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Understanding Illinois New Revenge Porn Law

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Illinois criminal defense attorney, Illinois defense lawyer, new law, sex crimes,Revenge porn is the act of posting nude and otherwise sexual or intimate images or videos of a person online without that person's consent. Revenge porn is typically associated with vengeful acts committed by a scorned lover who wants to punish and/or humiliate an ex-partner following a break-up. Illinois has recently joined the ranks of 15 other states that have created specific legislation that makes the posting of revenge porn illegal. In fact one of the last things done by Illinois outgoing governor Pat Quinn was the passing of Illinois' new revenge porn law, which makes it a felony to post sexually explicit photos and videos of another online without that person's consent. Illinois law is unique because it places a priority on the harm committed against the victim of revenge porn, and also makes it an official punishable crime to disseminate a nude or otherwise intimate selfie without the subject of the image's consent.

Illinois' Revenge Porn Law

Illinois' new revenge porn law was sponsored by Senator Michael Hastings, a democrat representative of Tinley Park. Though it was technically already illegal to post images of a minor and also of an adult when consent was not provided, there still was a need for a law that made it a criminal act to privately share and post nude and adult pictures of another on social media sites without the subject's consent. Illinois' revenge porn law will go into effect on June 1, 2015 and creates a criminal Class 4 felony when a person engages in the “non-consensual dissemination of private sexual images.” Under the law one who is found guilty can face between one to three years of time in prison, as well as a $25,000 fine. The law also requires the forfeiture of all goods and/or money obtained in exchange for the posting of the illicit images. Proponents of the revenge porn law believe that it provides the much needed protection and deterrence against acts of vengeance that typically target women and can cause the complete destruction of careers and reputations. In contrast, those against the law are concerned about the infringement on free speech rights.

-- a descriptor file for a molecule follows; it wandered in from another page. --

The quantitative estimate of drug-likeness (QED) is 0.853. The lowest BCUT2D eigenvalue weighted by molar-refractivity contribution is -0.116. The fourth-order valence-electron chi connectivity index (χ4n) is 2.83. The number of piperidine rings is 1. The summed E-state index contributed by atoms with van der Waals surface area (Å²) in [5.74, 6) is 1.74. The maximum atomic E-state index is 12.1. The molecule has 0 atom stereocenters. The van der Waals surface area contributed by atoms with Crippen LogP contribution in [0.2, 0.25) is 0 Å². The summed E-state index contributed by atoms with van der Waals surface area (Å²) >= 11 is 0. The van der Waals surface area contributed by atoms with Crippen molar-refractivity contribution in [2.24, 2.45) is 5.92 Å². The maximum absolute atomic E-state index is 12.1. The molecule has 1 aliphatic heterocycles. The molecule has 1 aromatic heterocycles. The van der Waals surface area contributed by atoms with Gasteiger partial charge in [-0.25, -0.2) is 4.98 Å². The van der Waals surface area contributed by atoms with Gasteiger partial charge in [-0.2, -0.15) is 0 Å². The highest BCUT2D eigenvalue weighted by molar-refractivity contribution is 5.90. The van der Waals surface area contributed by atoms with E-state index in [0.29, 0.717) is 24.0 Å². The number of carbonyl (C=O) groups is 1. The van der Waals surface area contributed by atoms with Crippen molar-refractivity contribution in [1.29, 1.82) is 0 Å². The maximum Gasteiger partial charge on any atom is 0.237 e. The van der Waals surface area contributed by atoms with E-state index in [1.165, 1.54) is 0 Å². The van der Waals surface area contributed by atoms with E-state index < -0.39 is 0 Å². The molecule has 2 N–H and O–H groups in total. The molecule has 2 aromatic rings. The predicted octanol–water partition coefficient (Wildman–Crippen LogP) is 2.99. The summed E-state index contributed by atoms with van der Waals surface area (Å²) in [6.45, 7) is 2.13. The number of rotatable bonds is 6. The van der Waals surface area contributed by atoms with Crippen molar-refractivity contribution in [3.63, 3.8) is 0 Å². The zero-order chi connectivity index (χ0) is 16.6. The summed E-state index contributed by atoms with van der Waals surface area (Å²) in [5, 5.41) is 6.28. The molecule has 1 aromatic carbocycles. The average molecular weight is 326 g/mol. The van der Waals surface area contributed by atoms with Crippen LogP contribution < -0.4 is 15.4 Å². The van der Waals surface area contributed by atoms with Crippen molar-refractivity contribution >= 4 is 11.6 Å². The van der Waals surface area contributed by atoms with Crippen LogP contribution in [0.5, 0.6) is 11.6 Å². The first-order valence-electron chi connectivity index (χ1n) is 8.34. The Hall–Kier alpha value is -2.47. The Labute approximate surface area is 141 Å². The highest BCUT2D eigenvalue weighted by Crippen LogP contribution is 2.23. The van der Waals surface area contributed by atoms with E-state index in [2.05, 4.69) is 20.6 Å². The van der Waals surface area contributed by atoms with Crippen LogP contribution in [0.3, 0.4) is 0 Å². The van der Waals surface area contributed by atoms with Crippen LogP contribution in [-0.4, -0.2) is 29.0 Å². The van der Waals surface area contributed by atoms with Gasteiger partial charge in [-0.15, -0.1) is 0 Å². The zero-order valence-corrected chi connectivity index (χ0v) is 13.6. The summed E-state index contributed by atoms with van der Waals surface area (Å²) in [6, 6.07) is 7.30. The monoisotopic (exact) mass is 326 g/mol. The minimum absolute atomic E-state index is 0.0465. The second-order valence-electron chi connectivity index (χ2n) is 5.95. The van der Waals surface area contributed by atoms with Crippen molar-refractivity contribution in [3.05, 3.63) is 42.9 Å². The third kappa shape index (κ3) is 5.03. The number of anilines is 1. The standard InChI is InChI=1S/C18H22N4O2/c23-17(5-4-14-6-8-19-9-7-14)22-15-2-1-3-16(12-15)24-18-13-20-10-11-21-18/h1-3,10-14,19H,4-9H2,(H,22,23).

Illinois revenge porn law has already been lauded by internet privacy advocates, in that Illinois legislatures seemed to have learned from the mistakes other states. For example, California's revenge porn law was criticized for only applying to images that were taken by someone besides the victim. However, the Illinois law provides protection even for selfies, which are images taken by the victim and then dispersed to others. Furthermore, Illinois' also covers those who publish secondhand intimate images, and applies a reasonable person standard when considering whether an image should be considered private and whether the victim would have consented to the dissemination of the photo.

The state of Illinois has started the new year with the implementation of new laws that provide enhanced protections to its citizens. If you need legal advice and representation for revenge porn charges, contact the experienced Joliet defense attorneys at the Law Offices of Cosmo Tedone and Barbara Morton, P.C. today.
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